Rehab music therapy project receives one of the first Care UK Wellbeing Foundation grants

November 25, 2014

Beckenham-based music therapy project Two Different Roads, which uses music and dance to help people recovering from drug and alcohol abuse, is among the first groups to receive a grant from the Care UK Wellbeing Foundation, which was formed earlier this year.

The grant, for £1,800, was presented to project founder Jim Smith, by foundation board member and Care UK’s Community Services business development director, Libby Eastley.

Two Different Roads

The project holds up to 40 sessions in rehab centres across the country each year using stories, song and dance to communicate with and assist people living with an addiction.

Libby said: “Care UK has an exceptional mental health service dedicated to helping people reclaim their lives and independence. The foundation’s board was impressed with Jim’s drive and the project’s commitment to helping people find a way forward.

“His use of stories, song and dance is inspirational and makes concepts accessible to anyone, whatever their background. This is a shining example of what we at the Care UK Wellbeing Foundation are trying to achieve and I am proud to be able to award this grant to Two Different Roads.”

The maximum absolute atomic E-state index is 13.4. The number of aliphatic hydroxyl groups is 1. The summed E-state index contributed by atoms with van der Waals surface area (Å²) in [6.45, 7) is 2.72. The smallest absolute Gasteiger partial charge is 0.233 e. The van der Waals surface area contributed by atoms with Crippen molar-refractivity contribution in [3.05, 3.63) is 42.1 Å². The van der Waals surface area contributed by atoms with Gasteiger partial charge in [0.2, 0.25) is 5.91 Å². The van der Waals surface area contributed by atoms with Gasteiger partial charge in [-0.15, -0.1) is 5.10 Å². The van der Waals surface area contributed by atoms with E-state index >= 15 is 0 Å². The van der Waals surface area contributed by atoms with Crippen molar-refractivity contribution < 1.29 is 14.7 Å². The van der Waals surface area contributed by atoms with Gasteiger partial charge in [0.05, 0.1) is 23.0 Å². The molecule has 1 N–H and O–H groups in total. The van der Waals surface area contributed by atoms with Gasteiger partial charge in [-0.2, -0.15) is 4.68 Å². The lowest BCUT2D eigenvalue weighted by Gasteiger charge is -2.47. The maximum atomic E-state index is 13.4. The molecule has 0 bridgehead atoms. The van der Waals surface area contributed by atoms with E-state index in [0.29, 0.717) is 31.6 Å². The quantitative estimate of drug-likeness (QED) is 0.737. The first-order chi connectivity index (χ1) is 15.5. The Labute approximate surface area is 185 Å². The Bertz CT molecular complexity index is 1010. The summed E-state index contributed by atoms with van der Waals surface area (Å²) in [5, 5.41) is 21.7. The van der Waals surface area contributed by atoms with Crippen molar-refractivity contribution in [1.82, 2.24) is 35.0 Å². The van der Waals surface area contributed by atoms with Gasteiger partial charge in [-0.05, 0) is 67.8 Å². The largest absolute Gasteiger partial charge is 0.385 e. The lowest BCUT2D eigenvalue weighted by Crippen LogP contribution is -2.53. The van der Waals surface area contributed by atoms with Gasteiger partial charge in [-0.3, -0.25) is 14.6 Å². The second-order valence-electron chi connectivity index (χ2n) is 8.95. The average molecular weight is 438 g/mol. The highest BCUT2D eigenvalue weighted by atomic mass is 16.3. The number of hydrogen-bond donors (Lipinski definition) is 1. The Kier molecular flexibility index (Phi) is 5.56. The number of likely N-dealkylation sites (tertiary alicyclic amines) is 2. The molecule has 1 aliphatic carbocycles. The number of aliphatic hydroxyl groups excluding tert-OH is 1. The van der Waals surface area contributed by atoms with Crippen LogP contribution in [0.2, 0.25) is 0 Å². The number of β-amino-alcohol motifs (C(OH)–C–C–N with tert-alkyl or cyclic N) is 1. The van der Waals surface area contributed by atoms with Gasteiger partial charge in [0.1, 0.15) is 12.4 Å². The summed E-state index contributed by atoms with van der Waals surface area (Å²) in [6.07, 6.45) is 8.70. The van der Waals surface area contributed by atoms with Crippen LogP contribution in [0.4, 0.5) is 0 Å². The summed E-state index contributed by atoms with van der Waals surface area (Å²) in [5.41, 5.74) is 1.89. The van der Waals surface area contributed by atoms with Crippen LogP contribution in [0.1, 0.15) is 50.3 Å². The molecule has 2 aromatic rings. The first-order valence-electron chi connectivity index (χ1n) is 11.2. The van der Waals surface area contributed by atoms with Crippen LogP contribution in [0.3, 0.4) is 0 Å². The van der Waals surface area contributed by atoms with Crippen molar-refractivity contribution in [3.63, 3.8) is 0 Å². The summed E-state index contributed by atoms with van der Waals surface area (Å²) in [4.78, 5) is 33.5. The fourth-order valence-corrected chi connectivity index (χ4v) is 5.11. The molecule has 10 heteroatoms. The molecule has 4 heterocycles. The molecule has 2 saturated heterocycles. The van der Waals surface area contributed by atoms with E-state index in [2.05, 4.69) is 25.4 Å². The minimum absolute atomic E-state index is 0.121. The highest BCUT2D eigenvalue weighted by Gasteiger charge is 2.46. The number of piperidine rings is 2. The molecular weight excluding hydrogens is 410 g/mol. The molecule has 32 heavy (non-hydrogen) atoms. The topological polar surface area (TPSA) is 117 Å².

Jim has himself been sober for 38 years. He said: “We are very grateful to the Care UK Wellbeing Foundation for the grant. It will able to us to buy a better PA system and new instruments, which will add to the sessions.

“Music is a wonderfully powerful and very accessible thing. After 10 years in recovery, I decided to work with people in a helping way. I started a counselling training course, and at the same time I joined Barnardo’s as a residential social worker and I would take my guitar in to work.

“Over the next 13 years I discovered that music was an amazing way to connect with people, build trust, and act as a catalyst to access emotions. My work with adolescents in care was helped tremendously by my use of music.”

In 2011, Jim was awarded the Winston Churchill Travel Fellowship, where he travelled around America studying music therapy techniques and running sessions himself, including at the world famous Betty Ford Clinic. He now works with trained singer dancer Iga Drzymkowska, who brings a new dimension to the sessions not only as a dancer, but as an adult child of an alcoholic home.

He said: “I love it when I meet someone and they tell me that I came to their rehab and they got hope from my stories and songs, it makes it all worthwhile. I’m truly grateful to the Care UK Wellbeing Foundation for its grant. I love carrying the message in this way; my aim is to reach every treatment centre in the UK and this grant will help us continue on our way.”

Archive